A deadly attack on top Syrian officials Wednesday delivered the harshest blow yet to President Bashar al-Assad's regime, bringing the bloodshed into his inner circle, and even his family.
Four top officials were killed in an explosion at a national security building in Damascus, and some other people were wounded, state TV reported.
Defense Minister Dawood Rajiha; Deputy Defense Minister Assef Shawkat -- al-Assad's brother-in-law; Hasan Turkmani, al-Assad's security adviser and assistant vice president, and Interior Minister Mohammed Ibrahim al-Shaar were killed, the state TV reports said.
The attack, during a meeting of ministers and security officials, was coordinated by several rebel brigades in Damascus, said the deputy head of the opposition Free Syrian Army, Col. Malek al-Kurdi.
The government described it as a suicide bombing. But al-Kurdi said a remote control was used to detonate an explosive device planted inside the meeting room.
Video from a Damascus suburb showed Syrians rejoicing after news spread of the bombing.
Al-Assad quickly named Gen. Fahd Jassem al-Freij as defense minister, state-run news agency SANA said.
The attack represents "a massive psychological blow to the regime" and will accelerate al-Assad's "demise," said Anthony Skinner, an analyst with the think tank Maplecroft.
It could suggest that, after a 16-month relentless uprising, "the regime itself is crumbling," said Rime Allaf, an analyst with Chatham House.
Events in Syria show "a real escalation in fighting," said U.S. Defense Secretary Leon Panetta.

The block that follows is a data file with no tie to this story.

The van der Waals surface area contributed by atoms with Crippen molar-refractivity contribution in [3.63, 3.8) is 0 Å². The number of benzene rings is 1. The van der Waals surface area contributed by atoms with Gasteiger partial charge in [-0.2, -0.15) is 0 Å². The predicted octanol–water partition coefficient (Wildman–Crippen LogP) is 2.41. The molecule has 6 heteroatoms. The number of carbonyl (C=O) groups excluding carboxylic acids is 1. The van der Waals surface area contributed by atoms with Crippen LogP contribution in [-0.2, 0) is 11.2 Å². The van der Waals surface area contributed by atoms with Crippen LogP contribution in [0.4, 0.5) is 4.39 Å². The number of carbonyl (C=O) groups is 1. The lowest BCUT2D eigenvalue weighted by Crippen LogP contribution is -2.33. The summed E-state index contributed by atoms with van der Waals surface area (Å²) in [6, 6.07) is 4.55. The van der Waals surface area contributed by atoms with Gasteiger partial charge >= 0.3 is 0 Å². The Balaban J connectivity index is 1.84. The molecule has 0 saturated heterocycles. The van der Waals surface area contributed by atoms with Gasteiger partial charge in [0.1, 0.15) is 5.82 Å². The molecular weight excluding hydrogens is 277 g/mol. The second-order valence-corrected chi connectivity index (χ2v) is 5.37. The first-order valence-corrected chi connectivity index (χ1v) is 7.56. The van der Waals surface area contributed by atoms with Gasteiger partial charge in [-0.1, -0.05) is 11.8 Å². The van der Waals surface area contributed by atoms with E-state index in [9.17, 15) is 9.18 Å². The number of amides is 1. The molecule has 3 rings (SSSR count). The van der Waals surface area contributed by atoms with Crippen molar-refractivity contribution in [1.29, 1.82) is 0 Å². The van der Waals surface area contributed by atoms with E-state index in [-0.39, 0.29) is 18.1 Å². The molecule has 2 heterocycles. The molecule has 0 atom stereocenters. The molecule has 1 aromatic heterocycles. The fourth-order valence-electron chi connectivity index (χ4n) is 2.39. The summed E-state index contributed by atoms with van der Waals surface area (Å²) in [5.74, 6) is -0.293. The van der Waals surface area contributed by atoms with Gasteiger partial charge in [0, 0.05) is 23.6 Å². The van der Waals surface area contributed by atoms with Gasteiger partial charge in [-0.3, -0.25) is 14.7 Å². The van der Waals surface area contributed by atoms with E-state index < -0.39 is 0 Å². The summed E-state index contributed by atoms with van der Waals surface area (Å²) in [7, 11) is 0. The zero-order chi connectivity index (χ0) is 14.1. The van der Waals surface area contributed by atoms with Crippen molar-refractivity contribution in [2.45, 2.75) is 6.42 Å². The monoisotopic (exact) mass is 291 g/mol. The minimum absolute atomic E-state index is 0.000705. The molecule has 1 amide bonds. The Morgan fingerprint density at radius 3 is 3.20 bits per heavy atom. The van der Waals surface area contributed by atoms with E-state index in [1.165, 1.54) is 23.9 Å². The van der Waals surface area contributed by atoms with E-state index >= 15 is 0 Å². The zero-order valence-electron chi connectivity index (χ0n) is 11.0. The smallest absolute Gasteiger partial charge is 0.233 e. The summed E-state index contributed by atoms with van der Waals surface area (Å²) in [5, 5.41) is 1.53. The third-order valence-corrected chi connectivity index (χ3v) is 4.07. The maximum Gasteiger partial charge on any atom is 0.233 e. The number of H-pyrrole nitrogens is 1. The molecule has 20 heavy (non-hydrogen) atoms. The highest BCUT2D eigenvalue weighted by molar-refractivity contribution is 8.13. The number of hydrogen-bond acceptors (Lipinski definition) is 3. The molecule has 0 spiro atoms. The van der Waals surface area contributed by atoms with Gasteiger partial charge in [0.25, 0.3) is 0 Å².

It "tells us that this is a situation that is rapidly spinning out of control, and for that reason it's extremely important that the international community, working with other countries that have concerns in that area, have to bring maximum pressure on Assad to do what's right, and to step down and to allow for that peaceful transition. "
The attack came as violence increased in the capital. Loud explosions and heavy gunfire echoed through the city Wednesday, the opposition Local Coordination Committees of Syria said.
With the Syrian government restricting access to the country by foreign journalists, there was no immediate way to confirm reports on the blast.
The opposition Syrian Observatory for Human Rights said initial reports indicate a car bomb caused an "intense explosion" in Damascus.
Syrian Information Minister Omran al-Zubi, speaking on state TV, vowed that those behind the attack will be held accountable, even if they are outside the country.
The attackers targeted a committee that deals not only with security matters but all sorts of problems facing Syrians, he said.
He also insisted that those trying to divide the army are failing. "This army has not been divided," he said.
But increasing numbers of officials in the Syrian military have defected in recent days.
Two more brigadier generals fled to Turkey overnight, bringing the number of Syrian generals in Turkey to 20, a Turkish Foreign Ministry official said.
Top Syrian Officials Killed, Major Blow To al-Assad's Regime
Outrage over Syrian massacre (CNN)